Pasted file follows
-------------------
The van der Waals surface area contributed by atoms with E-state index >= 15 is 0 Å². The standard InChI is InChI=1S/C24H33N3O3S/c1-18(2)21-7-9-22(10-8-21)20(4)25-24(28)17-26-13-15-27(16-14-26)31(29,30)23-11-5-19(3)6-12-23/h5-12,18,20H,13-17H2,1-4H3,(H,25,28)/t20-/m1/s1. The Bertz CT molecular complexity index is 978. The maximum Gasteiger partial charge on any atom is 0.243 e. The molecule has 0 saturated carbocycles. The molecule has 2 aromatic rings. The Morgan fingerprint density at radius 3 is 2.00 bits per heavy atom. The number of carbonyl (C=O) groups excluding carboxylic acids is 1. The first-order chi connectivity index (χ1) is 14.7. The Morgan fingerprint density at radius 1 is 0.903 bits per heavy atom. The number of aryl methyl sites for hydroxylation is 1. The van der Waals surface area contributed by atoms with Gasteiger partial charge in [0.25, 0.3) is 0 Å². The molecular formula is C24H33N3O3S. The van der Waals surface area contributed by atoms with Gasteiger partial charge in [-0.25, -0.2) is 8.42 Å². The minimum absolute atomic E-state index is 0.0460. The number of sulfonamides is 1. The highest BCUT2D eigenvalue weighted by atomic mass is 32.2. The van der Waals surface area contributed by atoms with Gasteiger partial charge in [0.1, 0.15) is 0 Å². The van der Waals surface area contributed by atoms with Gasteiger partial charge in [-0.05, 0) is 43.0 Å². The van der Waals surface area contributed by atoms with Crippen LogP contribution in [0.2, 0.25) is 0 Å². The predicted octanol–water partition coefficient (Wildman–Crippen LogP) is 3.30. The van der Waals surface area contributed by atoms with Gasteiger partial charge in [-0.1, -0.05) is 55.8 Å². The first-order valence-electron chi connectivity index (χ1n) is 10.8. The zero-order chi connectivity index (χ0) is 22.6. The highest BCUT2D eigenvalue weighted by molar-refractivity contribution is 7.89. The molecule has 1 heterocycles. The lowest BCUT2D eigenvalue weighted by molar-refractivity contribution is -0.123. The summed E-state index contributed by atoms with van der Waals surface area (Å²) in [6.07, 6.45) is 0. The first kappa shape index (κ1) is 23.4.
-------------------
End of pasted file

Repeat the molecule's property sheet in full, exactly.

The van der Waals surface area contributed by atoms with E-state index >= 15 is 0 Å². The standard InChI is InChI=1S/C24H33N3O3S/c1-18(2)21-7-9-22(10-8-21)20(4)25-24(28)17-26-13-15-27(16-14-26)31(29,30)23-11-5-19(3)6-12-23/h5-12,18,20H,13-17H2,1-4H3,(H,25,28)/t20-/m1/s1. The Bertz CT molecular complexity index is 978. The maximum Gasteiger partial charge on any atom is 0.243 e. The molecule has 0 saturated carbocycles. The molecule has 2 aromatic rings. The Morgan fingerprint density at radius 3 is 2.00 bits per heavy atom. The number of carbonyl (C=O) groups excluding carboxylic acids is 1. The first-order chi connectivity index (χ1) is 14.7. The Morgan fingerprint density at radius 1 is 0.903 bits per heavy atom. The number of aryl methyl sites for hydroxylation is 1. The van der Waals surface area contributed by atoms with Gasteiger partial charge in [0.25, 0.3) is 0 Å². The molecular formula is C24H33N3O3S. The van der Waals surface area contributed by atoms with Gasteiger partial charge in [-0.25, -0.2) is 8.42 Å². The minimum absolute atomic E-state index is 0.0460. The number of sulfonamides is 1. The highest BCUT2D eigenvalue weighted by atomic mass is 32.2. The van der Waals surface area contributed by atoms with Gasteiger partial charge in [0.1, 0.15) is 0 Å². The van der Waals surface area contributed by atoms with Gasteiger partial charge in [-0.05, 0) is 43.0 Å². The van der Waals surface area contributed by atoms with Crippen LogP contribution in [0.2, 0.25) is 0 Å². The predicted octanol–water partition coefficient (Wildman–Crippen LogP) is 3.30. The van der Waals surface area contributed by atoms with Gasteiger partial charge in [-0.1, -0.05) is 55.8 Å². The first-order valence-electron chi connectivity index (χ1n) is 10.8. The zero-order chi connectivity index (χ0) is 22.6. The highest BCUT2D eigenvalue weighted by molar-refractivity contribution is 7.89. The molecule has 1 heterocycles. The lowest BCUT2D eigenvalue weighted by molar-refractivity contribution is -0.123. The summed E-state index contributed by atoms with van der Waals surface area (Å²) in [6.07, 6.45) is 0. The first kappa shape index (κ1) is 23.4.